The Death of a Pixi

Should you shield the canyons from the windstorms you would never see the true beauty of their carvings.
-Dr. Elisabeth Kübler-Ross

I usually weave the thrust of my articles within; today I’m right up front. There’s two points. This is first an examination of the Extended Grief Cycle, based on the work of Dr. Elisabeth Kübler-Ross, in a non-traditional way because the key to understanding grief is that the cause is not always a death but merely something we “perceive it as a significantly negative event.” I have worked with grief over the loss of jobs, homes, self-concepts, cars, childhoods—even one time a video game save. Grief has to do with a person’s ability to cope with a perceived loss. I believe we enter the Grief Cycle once any loss exceeds our base coping threshold. The second point is to poke a bit of fun at how much our society, myself first-and-fore, rely on our beloved techno-toys. Though this article has humorous aspects and presentation, I have not intended to make fun of anyone’s grieving except my own. If you would like help with your own grief, see the Helplinks page.

With that, I give you my own struggle with what I title “The Tragic, Unmerciful Death of My Dear Departed Cell Phone and Bosom Companion, Pixi.”

Stability

I was in a love affair with a Pixi Plus Smartphone by Palm. Yes, I know it’s not an iPhone. I like it better, call me a nutjob. I had specific needs when I bought this phone and paramount among them was a physical qwerty keyboard to provide my clumsy fingers the tactile feedback that I need to type on it with near the regularity of a keyboard. Much of the work you see on this site began on that phone. I wanted a laptop that I could keep in my pocket, I found it with the Pixi. Touch-screen, web surfing, music, videos, everything. I loved that little phone. Things were blissful. Things were stable.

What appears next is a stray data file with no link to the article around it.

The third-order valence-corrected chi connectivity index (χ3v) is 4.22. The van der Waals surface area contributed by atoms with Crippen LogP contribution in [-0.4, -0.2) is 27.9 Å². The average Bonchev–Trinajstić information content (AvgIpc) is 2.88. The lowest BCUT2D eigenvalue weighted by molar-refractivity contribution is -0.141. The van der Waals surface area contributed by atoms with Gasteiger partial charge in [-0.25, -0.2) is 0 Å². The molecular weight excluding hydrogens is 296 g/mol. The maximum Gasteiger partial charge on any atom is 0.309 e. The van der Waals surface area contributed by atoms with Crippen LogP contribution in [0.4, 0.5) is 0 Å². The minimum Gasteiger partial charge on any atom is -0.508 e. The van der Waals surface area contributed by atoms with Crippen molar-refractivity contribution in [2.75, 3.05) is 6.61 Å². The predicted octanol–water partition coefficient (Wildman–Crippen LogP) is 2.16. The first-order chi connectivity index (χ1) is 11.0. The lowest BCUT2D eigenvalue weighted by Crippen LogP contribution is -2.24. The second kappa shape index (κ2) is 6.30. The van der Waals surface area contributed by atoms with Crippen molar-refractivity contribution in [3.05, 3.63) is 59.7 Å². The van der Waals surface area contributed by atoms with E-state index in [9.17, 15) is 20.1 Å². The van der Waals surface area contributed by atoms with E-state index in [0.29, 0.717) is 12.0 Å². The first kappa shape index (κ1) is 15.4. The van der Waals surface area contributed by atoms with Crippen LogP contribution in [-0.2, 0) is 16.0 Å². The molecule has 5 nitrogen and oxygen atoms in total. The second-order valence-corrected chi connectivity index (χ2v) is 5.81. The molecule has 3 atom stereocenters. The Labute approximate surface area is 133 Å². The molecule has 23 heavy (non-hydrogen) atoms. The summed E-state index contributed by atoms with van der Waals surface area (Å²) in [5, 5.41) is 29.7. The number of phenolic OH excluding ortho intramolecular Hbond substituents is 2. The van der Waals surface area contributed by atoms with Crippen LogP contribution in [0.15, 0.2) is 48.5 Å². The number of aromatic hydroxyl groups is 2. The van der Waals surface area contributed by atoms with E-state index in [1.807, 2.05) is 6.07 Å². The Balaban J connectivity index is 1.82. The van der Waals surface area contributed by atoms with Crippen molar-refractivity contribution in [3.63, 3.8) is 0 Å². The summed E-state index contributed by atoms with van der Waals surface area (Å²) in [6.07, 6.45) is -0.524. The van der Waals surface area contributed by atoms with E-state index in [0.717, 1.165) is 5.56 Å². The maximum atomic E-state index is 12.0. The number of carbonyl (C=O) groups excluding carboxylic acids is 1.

Stability is the first stage identified by Swiss Dr. Elisabeth Kübler-Ross in On Death and Dying, her study of the emotional states which terminally ill patients moved through as they came to grips with their impending death. Since its publication in 1969 Dr. Kübler-Ross’s depiction of the Cycle of Grief has been applied to a multitude of loss situations in its original state or with slight additions, such as the model that I’m using here. Stability is the point before a loss when everything is normal.

Shock

I froze. I sat in the front seat of my car, winter hat perched on my head, ready to meet the cold and finish my Christmas shopping. But I couldn’t. I couldn’t do anything. My friend, my bosom companion, had a crack across her face. I swiped at it, but she gave only a blurred response, then…nothing. We were to shop together, tweeting and posting our holiday glee. She had my list of gifts. Now lost.

Shock is a stage that is added to in this model to indicate the moment in which everything seems to stop when first confronted with the loss. People can become “stuck” in any stage of the cycle and require time or therapy to move through them healthily. Catatonic, stunted, or emotionally distant people may have become stuck in the stage of shock.

Denial

It’s just dust, I thought. It didn’t move. A hair, a hair trapped under the screen protector. I scrabbled the screen free, but it was no hair. No, I thought. Not today. I have too much to do, too much to say. I pushed the reboot key, in the vain, irrational hope that if I could make a call then the phone would awaken to full functionality. No call. No function. No Pixi. She was gone, a fatal wound to the face.

Everyone goes through denial. I think part of the value in funerals is that all our loved ones come close during that time and confirm for us the reality of our loss, and help share its burden. Those stuck in the denial stage may still go on like everything’s the same. It is the hope that they are still processing the loss emotionally, just protecting their past mind or identity at the time.

Anger

I actually screamed. I did. Not proud, but true. My frustration that my phone was gone roared up from my gut and filled my car. It was short, but it wasn’t pretty.